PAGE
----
You know you’re a most valuable planner, but management needs to realize it, too
We’re preaching to the choir here, but bear with us for just a moment. We all know that meeting and event planning is a complex and nuanced job, requiring that you always think several steps ahead and be able to immediately identify a solution when the plan goes awry. What’s more, for a planner to be truly excellent, these abilities must be combined with significant real-world experience in dealing with people.
But here’s the thing: Even if you possess all this ability and experience, your job is still never fully secure.
“There is always work for planners to do in getting recognized as indispensable to their organization,” says Terri Breining, president of facilitation firm Breining Group Inc. and former chair of Meeting Professionals International (MPI), who for years has promoted the idea of measuring the value not only of meetings, but also of the people coordinating them.
“Your value in negotiating contract terms to get all the elements a meeting needs at minimum cost is not self-evident to your bosses and their bosses,” she adds. “It’s the same with your role in generating business results through each meeting: Management won’t know it unless you show them. And just recently, I’ve seen a few planners lose bosses who actually did understand the planner’s value to the company. Those planners now have to make their case all over again.”
Strategic Meetings Management Blueprint
During difficult economic times, when planners naturally worry about their job security, they need to clearly document the value of their work. But even in relatively good economic times such as the present, planners must show managers that their expertise results in real financial benefits to the organization. They need their employers to recognize that they are MVPs—most valuable planners.
For instance, many popular destinations for meetings and events are seeing strong demand for 2017 and 2018, so availability is narrower and prices are higher. But savvy planners use tactics such as shifting the meeting dates one or two days, bringing an additional F&B event in-house, reusing meeting space via quick turnarounds and booking other meetings in the same chain, all to ensure that each event takes place at an acceptable cost.
“They leverage not just their negotiating skills, but also their industry relationships to get things done in a tough market,” Breining says. “Planners must document these specific things for management so that if an outside agency approaches the company and says, ‘We can do what your internal planner does for less money,’ there is a compelling argument against that.”
Pre-Meeting Research and Testing
By itself, however, this value is not sufficient to ensure the job security of an internal meeting planner. It’s also necessary for planners to demonstrate the value that comes from their knowledge of the corporate culture, each meeting’s business objectives and effective meeting design in order to actively assist in creating events that deliver measurable business results.
Actually, there’s one aspect of meetings measurement where many planners have an opportunity to make a noticeable impact: emphasizing and implementing pre-meeting research and testing.
“There are a lot of assumptions made by corporate executives about what issues must be addressed and what attendees need at each meeting,” says Ira Kerns, managing director of measurement firm MeetingMetrics. “But if you want to build a meeting with real value, you first have to know what will represent real value to attendees as well as to management stakeholders.”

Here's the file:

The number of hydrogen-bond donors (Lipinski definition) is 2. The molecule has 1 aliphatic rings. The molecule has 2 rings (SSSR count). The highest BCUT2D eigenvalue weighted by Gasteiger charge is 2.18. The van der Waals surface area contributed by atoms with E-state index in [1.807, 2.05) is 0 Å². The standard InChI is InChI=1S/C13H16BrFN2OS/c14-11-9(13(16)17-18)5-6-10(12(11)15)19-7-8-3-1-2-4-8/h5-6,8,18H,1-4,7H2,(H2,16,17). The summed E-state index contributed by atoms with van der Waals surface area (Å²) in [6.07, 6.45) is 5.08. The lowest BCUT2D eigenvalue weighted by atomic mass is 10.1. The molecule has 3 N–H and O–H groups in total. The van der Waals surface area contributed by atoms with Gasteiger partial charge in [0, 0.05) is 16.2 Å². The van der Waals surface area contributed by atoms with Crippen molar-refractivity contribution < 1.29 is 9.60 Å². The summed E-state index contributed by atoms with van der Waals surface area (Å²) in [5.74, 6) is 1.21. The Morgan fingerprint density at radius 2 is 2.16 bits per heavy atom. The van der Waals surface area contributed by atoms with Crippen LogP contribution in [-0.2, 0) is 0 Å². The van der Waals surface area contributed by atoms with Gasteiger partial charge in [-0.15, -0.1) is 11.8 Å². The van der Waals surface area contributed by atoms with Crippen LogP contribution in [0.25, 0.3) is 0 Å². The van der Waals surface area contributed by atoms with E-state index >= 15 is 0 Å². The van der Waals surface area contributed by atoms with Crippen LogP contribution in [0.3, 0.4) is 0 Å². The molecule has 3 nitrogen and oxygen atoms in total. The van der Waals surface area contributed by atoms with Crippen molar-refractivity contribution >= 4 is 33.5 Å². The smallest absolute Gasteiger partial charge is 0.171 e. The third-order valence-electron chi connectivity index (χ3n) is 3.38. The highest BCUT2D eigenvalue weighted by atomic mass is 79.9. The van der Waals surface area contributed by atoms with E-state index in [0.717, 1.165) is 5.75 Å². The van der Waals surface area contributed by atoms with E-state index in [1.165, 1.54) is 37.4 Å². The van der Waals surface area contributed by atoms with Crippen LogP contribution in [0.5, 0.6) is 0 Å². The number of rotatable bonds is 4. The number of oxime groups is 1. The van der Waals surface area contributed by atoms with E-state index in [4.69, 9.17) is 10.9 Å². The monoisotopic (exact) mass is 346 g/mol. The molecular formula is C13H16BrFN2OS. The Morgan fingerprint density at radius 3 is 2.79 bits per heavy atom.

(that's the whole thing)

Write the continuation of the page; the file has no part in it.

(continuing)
Kerns’ advice: Ask the attendees of each event about the knowledge they already have about the selected topics, the additional knowledge and skills that they feel they need in order to meet management’s stated objectives, who they want to hear from, and what styles of learning and interaction they want.
Besides providing planners with an improved ability to measure each meeting’s benefit to the company, qualitative research (including interviews, focus groups and surveys) and quantitative research (testing and surveys) of attendees conducted well ahead of each event also allow planners to leverage their expertise to create the most effective event possible, thereby boosting their job security.
“If a meeting’s objective is to ingrain into employees the key elements of this year’s marketing program, but pre-meeting research finds that 60 percent of them don’t have full confidence in the direction of that program, then it’s clear the meeting must be designed to address that before anything else takes place,” Kerns says. “Think of how diminished the value of that meeting would be if that fact was not known.”
In many cases, it’s difficult to determine precisely how much more revenue a firm generated based on a meeting. Nonetheless, measuring return on investment for a meeting doesn’t require that. After all, if post-event testing finds that 95 percent of attendees have full confidence in the firm’s marketing program, then executives can be confident that attendees were receptive to the education and training they received at the meeting, can test to determine specific levels of improved ability, and then can estimate how valuable the meeting was to the business.
In fact, planners can show executives big-picture thinking by helping place the value of a meeting in context with other factors that affect the company’s revenue.
“Isolating the impact of a meeting is important,” Breining says. “When planners can say, ‘Yes, the company introduced new product features and launched an improved website this year, but here are the measurements from our sales meeting that we feel had a tangible impact, too,’ they demonstrate a holistic perspective that makes them valuable.”